Beyond the performances of the principal stars, Anton Furst’s Academy Award Winning production design brings the decaying, crime infested streets of Gotham City breathlessly to life (all the more impressive considering it all comprises of sets constructed at Pinewood Studios) and the exhilarating action is elevated by neat stunt work, scintillating pyrotechnics and exemplary special effects and miniatures by the legendary Derek Meddings.  The costume design is also inspired, from the jet black armour of the Dark Knight himself to Vicki Vale’s elegant clothing and the pin stripe suits, hats and trench coats – all lending themselves to the otherworldly ‘pulp’ feel of Batman.  It would also be remiss to not mention Batman’s “wonderful toys” the highlight of which is the sleek and formidable Batmobile, complete with machine guns, armour shields and that iconic flame exhaust!

Equally important to the piece are the dynamic themes of Danny Elfman’s exciting and atmospheric score, complemented by specially produced songs written and performed by Prince.

Tim Burton’s Batman transports the viewer into the panels of the comic book world, brought to life by incredible sets and outstanding cast performances – a true classic of the genre.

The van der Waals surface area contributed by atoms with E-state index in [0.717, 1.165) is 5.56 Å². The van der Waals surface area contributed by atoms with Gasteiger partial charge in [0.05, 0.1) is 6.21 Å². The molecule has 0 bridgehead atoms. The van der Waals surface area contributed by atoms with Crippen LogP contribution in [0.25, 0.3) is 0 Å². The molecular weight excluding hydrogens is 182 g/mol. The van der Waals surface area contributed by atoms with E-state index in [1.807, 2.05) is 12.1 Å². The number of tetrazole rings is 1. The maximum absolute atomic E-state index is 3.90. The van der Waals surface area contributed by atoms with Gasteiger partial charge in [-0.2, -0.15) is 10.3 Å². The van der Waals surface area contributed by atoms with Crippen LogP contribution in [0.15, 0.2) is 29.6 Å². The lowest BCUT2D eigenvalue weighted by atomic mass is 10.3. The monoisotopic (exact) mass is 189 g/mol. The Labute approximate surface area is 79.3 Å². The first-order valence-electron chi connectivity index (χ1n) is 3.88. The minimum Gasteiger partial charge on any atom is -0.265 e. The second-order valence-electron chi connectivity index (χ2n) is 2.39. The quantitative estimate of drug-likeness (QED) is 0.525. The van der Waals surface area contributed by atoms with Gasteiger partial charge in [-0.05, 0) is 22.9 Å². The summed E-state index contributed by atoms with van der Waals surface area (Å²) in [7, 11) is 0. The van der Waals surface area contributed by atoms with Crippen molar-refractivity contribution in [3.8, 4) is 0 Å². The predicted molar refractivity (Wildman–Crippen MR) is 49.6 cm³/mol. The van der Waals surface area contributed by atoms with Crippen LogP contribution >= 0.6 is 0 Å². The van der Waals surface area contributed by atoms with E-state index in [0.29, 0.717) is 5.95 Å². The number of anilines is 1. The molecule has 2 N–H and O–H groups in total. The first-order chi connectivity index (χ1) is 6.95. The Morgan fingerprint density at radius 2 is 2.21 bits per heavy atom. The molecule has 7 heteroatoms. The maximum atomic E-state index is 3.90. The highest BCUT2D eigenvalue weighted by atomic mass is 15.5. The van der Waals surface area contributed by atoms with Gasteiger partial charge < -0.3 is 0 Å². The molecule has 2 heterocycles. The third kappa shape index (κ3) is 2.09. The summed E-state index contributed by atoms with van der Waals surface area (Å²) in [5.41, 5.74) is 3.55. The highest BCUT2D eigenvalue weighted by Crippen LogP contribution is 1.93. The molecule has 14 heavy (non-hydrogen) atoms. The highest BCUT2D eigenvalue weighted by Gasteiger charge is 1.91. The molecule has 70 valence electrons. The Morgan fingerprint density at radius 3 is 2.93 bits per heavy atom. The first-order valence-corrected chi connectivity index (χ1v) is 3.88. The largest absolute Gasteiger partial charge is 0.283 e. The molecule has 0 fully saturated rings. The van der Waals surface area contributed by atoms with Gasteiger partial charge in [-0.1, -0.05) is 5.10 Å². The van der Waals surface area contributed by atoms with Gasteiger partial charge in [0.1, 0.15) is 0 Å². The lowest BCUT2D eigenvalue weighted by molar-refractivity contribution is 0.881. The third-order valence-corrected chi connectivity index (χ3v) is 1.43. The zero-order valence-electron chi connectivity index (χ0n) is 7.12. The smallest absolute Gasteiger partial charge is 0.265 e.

Standout moment

Having thwarted the raid on the Axis Chemicals plant, Batman escapes the pursuing Gotham City police in a shroud of smoke – yet the damage has been done, from a vat of acid a white hand rises.  The Joker is born…

Three reasons it’s a classic…

  1. It presents a dark and moody interpretation of Bob Kane’s creation that’s still fun and retains an element of comic book camp without the silliness of later sequels.
  1. It features one of Jack Nicholson’s greatest and most intense performances, providing the definitive screen Joker.
  1. It boasts impressive production design, bringing the ‘character’ of Gotham City to life.

Did you know?

Batman co-creator Bob Kane was originally due to cameo in the film but fell ill, leading to the proposed scene being scrapped.

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Batman Begins : the opening chapter to Christopher Nolan’s Dark Knight trilogy presents a more grounded version of Batman and Gotham City that’s breathtakingly realised and benefits greatly from stellar casting with Christian Bale proving the perfect fit as a grieving Bruce Wayne who seeks to reinvent himself as a symbol for justice…

Batman Returns : although veering a little too far into the realm of gothic fantasy, Tim Burton’s sequel to Batman is still an impressively designed and action-packed affair with a confident return from Michael Keaton and memorable performances from Danny DeVito (the Penguin) and Michelle Pfeiffer (Catwoman).